UE is cur­rent­ly nego­ti­at­ing a new mas­ter con­tract at Hall­con. Burg­er said the com­pa­ny is resist­ing demands for liv­ing wages, instead argu­ing that dri­vers should only get a one-time bonus or minis­cule rais­es of between 15 to 20 cents per year.

I’ve been told we were offered 21 cents. I can’t make a phone call with 21 cents,” dri­ver and UE mem­ber Vick­ie Bogovich said on Sep­tem­ber 27. Is that all I’m worth? I don’t think so.”

They’re offer­ing us pen­nies and we need dol­lars,” added Clarence Hill, a Hall­con dri­ver who serves as Chief Stew­ard of UE Local 1177. Hill said he is paid only $12 an hour after 8 years on the job.

The dri­vers are on-call at all hours of the day, required to hop in a com­pa­ny van at a moment’s notice to shut­tle a rail crew from one loca­tion to anoth­er. Fre­quent­ly, they wait hours at a time before final­ly get­ting a call. After one trip, they often have to wait sev­er­al more hours for the next call, some­times stretch­ing their work day to 24 hours or more. Dri­vers are only paid for their dri­ving time, not for the hours they spend waiting.

Burg­er not­ed this stretch out” is not only unfair to dri­vers, but it also endan­gers the rail crews they trans­port, putting them at the mer­cy of fatigued dri­vers oper­at­ing on lit­tle to no sleep. In con­tract talks, UE is fight­ing for on-call pay and more com­pact hours when the com­pa­ny is unable to put dri­vers to work. 

Addi­tion­al­ly, the union is demand­ing improved ben­e­fits, includ­ing paid time off and afford­able health insur­ance. We’re try­ing to make the job some­thing peo­ple can actu­al­ly live by,” Burg­er told In These Times.

UE’s cur­rent con­tract at Hall­con was orig­i­nal­ly set to expire in August, but has been extend­ed to Octo­ber 21. Mean­while, USW, SMART and UPSEU — which rep­re­sent dri­vers at both Hall­con and PTI — will also see some of their cur­rent con­tracts expire lat­er this fall, set­ting up the poten­tial for a nation­wide strike that could dis­rupt retail freight in time for the busy hol­i­day shop­ping season.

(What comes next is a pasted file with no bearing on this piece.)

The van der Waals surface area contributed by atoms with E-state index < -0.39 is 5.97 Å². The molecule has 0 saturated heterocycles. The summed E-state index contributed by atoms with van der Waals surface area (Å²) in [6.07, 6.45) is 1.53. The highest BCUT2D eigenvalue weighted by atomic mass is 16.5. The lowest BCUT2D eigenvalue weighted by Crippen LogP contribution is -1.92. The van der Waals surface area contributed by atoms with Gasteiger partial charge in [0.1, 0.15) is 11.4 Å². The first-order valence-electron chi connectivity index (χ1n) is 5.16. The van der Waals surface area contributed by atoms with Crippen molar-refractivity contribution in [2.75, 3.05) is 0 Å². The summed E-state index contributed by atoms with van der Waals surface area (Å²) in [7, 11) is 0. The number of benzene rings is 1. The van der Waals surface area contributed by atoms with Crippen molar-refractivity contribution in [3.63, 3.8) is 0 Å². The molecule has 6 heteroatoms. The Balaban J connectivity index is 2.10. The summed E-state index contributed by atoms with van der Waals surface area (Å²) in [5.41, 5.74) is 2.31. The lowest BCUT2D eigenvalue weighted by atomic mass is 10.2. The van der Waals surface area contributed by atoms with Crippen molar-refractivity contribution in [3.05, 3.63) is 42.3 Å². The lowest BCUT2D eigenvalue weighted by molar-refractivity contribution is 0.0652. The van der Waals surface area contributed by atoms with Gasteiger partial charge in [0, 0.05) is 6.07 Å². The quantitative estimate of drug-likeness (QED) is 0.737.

The unions have been increas­ing­ly coor­di­nat­ing efforts over the past year, try­ing to have a unit­ed front approach,” Burg­er explained. We’re all talk­ing about rais­ing the stan­dards in the indus­try. We’re unit­ed for the bet­ter­ment of the drivers.” 

In addi­tion to Chuy Gar­cia, the dri­vers also have the sol­i­dar­i­ty of the rail crews they shut­tle. Oth­er union work­ers in the rail­road indus­try — includ­ing from the Broth­er­hood of the Main­te­nance and Way Employ­ees and the Chica­go All Rail Craft Coali­tion—joined Thursday’s protest.

The labor move­ment was built on the sim­ple con­cept that an injury to one is an injury to all,” Mark Bur­rows of Rail­road Work­ers Unit­ed, a coali­tion of rank-and-file rail work­ers from across North Amer­i­ca, told the dri­vers. We’re doing all that we can to edu­cate our cowork­ers and get them behind this struggle.”

Jeff Schuhrke has been a Work­ing In These Times con­trib­u­tor since 2013. He has a Ph.D. in His­to­ry from the Uni­ver­si­ty of Illi­nois at Chica­go and a Master’s in Labor Stud­ies from UMass Amherst. Fol­low him on Twit­ter: @JeffSchuhrke